Thursday, September 01, 2005


Yagoda on the freelance life, Nerve, Fats Domino, hurricane relief

Due to my absence last week, I only just came across Ben Yagoda's excellent piece in Slate about the perils (many) and pleasures (rapidly diminishing) of the freelance life. I wish I could say he was exaggerating, but believe me, he isn't--and Yagoda is a successful journalist, not some embittered Rupert Pupkin figure skulking in his mother's basement. He's also wondering whether he's just too old for another decade on the freelance hamster wheel:
Perhaps this is just the Lion King factor--the circle of life. Freelancing, with all its scrambling and uncertainty, is like rock climbing or white-water kayaking: one of those things that comes fairly easily in your 20s and 30s but requires some mulling over as you enter your 50s.

But I'm convinced that the nature of the game has changed as well. For one thing, the economics of the freelance life seem worse than ever. And they were never good. Just take a look at George Gissing's 1891 novel, New Grub Street, about London hacks barely breaking even. In the cosmos of skilled tradespeople, freelance journalists have always been bottom-dwellers. Plumbers don't do kill fees. Screenwriters have negotiated an ironbound fee schedule: currently, a minimum of $53,256 (I said minimum) for two drafts of an original script, plus $17,474 more for a rewrite and $8,742 for a "polish." But for magazine hacks, an unlimited number of rewrites and polishes have always been gratis.
All of this brought to mind one of my more amusing freelance experiences. About five years ago, I wrote a short piece for Nerve, my one and only excursion into erotica. I had kicked around several ideas with the editor, all of them fairly tame. What I finally wrote about was my occasional habit, when reading children's books to my toddler son for the hundredth time, of concocting erotic daydreams about the second-tier female characters--say, the nanny in Kay Thompson's Eloise. (Not that she's really my type.) After I sent in the piece, there was a long silence. And it turned out that some of the staffers at Nerve--those bold argonauts of human sexuality--had been rattled by my Walter-Mitty-like fantasia. Whips and chains were fine, intercourse with a goat or the Green Bay Packers was fine, but daydreaming with a child on your knee was verboten.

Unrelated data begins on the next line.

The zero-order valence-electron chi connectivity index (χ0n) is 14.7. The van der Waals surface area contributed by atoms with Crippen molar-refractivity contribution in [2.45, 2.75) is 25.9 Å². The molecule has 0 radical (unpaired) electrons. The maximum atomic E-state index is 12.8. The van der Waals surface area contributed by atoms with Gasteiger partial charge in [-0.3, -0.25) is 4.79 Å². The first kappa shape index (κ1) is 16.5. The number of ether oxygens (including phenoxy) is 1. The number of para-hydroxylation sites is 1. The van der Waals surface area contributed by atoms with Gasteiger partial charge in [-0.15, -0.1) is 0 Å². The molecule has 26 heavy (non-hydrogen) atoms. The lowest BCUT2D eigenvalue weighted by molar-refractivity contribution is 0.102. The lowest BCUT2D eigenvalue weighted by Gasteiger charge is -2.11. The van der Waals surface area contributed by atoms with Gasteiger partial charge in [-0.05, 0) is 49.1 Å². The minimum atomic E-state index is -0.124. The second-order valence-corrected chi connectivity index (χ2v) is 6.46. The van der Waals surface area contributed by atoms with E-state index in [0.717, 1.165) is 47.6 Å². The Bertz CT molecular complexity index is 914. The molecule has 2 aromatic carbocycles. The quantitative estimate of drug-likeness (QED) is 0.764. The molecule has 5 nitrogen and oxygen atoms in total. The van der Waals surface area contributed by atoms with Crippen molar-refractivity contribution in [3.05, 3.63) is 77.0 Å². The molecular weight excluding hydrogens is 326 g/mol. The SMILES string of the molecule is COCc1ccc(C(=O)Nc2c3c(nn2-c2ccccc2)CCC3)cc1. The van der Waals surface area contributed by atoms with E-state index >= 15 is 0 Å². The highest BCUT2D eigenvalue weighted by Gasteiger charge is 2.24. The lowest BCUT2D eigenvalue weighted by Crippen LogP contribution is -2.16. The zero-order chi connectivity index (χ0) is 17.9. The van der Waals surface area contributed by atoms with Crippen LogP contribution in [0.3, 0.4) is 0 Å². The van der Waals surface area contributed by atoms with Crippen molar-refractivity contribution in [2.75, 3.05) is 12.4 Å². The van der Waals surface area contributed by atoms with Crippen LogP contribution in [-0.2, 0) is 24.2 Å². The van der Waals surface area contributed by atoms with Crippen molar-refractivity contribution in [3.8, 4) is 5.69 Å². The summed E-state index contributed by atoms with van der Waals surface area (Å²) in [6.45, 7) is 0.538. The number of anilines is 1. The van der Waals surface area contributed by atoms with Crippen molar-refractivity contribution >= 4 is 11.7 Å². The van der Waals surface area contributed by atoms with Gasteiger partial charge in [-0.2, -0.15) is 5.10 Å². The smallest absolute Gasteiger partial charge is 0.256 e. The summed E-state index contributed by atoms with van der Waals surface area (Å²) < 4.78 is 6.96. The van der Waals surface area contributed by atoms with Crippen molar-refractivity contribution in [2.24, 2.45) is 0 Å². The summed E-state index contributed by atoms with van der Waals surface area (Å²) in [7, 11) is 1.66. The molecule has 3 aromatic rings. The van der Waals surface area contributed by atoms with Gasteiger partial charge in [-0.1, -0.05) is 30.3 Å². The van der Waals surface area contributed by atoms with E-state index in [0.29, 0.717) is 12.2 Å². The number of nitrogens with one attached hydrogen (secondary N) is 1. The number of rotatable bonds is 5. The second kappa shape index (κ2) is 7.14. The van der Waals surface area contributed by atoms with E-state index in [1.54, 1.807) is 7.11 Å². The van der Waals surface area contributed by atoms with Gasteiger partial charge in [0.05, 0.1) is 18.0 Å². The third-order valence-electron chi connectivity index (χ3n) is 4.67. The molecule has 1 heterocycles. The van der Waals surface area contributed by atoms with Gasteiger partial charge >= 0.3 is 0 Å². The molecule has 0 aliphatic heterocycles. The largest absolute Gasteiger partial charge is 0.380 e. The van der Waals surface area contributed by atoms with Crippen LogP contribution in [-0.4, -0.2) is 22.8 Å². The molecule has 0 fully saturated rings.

After a heated editorial meeting (I imagined everybody in leather), the piece ran. There was no jammed switchboard, no torrent of reader complaints. I got my check in the mail. And when I deposited it in my bank account, it bounced. Possibly I had held onto it for too long, since it showed up just as I was moving from Seattle back to New York. But the real moral of the story is that I can't seem to throw the check away: like a classically masochistic freelancer, I've left it on the shelf near my desk, a silent reproof. But for what? Pushing the erotic envelope? Failing to dun the magazine for the money they owed me? Or for the original sin of dodging a nine-to-five job?

On a more serious note: Fats Domino is missing. The creator of "Blueberry Hill," "Ain't That A Shame," and numerous other specimens of drawling New Orleans R&B, Domino owns a house in the city's low-lying Ninth Ward, and may have perished when the area flooded. I truly hope he survived, along with his wife and daughter. The scope of the disaster in New Orleans and the Gulf States is beyond reckoning. If you're looking for a way to donate, try the McCormick Tribune Foundation Hurricane Katrina Relief Campaign, which is matching every dollar with fifty cents and bearing all administrative costs itself. (Thanks to About Last Night for pointing me towards this site, and for their superb coverage of the unfolding catastrophe.)

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